Ms Edwige Aimee Fortier
BSc International Relations and Philosophy (Boston); MSc Development Studies (London); MSc Politics of the Middle East (London)
Senior Teaching Fellow (2015-16)
- Ms Edwige Aimee Fortier
- Email address:
- Office No:
- Office Hours:
- Monday 10-11am (Term 2 only)
- Thesis title:
- Powerful Publics: Civil Society, Tunisia, and the Transition to Democracy (2011-2013)
- Year of Study:
- Year of Entry 2010
Edwige Fortier is a fourth year PhD student at the School of Oriental and African Studies in the Department of Development Studies. She is examining the changing nature of the public sphere, in particular the concept of “civil society” and how it is understood within the context of democratisation and neoliberal discourses in the Middle East and North Africa. Edwige conducted her field research among associations working with marginalised groups including human rights, women’s rights and organisations working in HIV/AIDS and sexual health in Egypt (2011) and Tunisia (2012-2013). She served as the Vice-President of the BRISMES Graduate section (2012-2013) and was the recipient of the Barclay’s BRISMES Scholarship and the Fund for Women Graduates (FfWG) for 2012. Edwige has been working in the field of humanitarian development for over ten years and continues to work in HIV/AIDS policy and research with organisations such as the International HIV/AIDS Alliance, the United Nations Joint Programme on AIDS (UNAIDS), the United States Agency for International Development (USAID) and the Global Fund for AIDS, Tuberculosis and Malaria. More recently she has produced policy guidance on improving partnerships with civil society organisations working with vulnerable and marginalised communities in the Middle East and North Africa and in particular, for supporting the greater involvement of people living with and affected by HIV in policy and programs in the region.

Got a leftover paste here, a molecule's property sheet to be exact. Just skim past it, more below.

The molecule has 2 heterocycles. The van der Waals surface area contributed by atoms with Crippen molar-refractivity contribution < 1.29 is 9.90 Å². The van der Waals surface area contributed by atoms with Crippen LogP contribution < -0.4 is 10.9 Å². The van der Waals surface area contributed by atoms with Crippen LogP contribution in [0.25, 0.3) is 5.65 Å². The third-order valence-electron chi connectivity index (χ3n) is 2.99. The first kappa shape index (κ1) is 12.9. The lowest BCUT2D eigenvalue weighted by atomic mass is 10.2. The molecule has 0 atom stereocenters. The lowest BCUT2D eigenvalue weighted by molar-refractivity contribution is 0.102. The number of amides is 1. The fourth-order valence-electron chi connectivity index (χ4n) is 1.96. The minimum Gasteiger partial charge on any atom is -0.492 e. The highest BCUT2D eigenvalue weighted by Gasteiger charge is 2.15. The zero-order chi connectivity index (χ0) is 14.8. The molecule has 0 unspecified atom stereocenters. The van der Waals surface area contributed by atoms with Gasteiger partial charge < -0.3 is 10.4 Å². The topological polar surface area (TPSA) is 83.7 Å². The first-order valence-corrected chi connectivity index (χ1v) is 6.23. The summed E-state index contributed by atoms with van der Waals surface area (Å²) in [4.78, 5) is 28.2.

Core research interests include: The Middle East and North Africa region, HIV/AIDS, sexual minorities, civil society, the public sphere, associative Islam, neoliberalism, democratisation, human rights and the Arab Uprisings.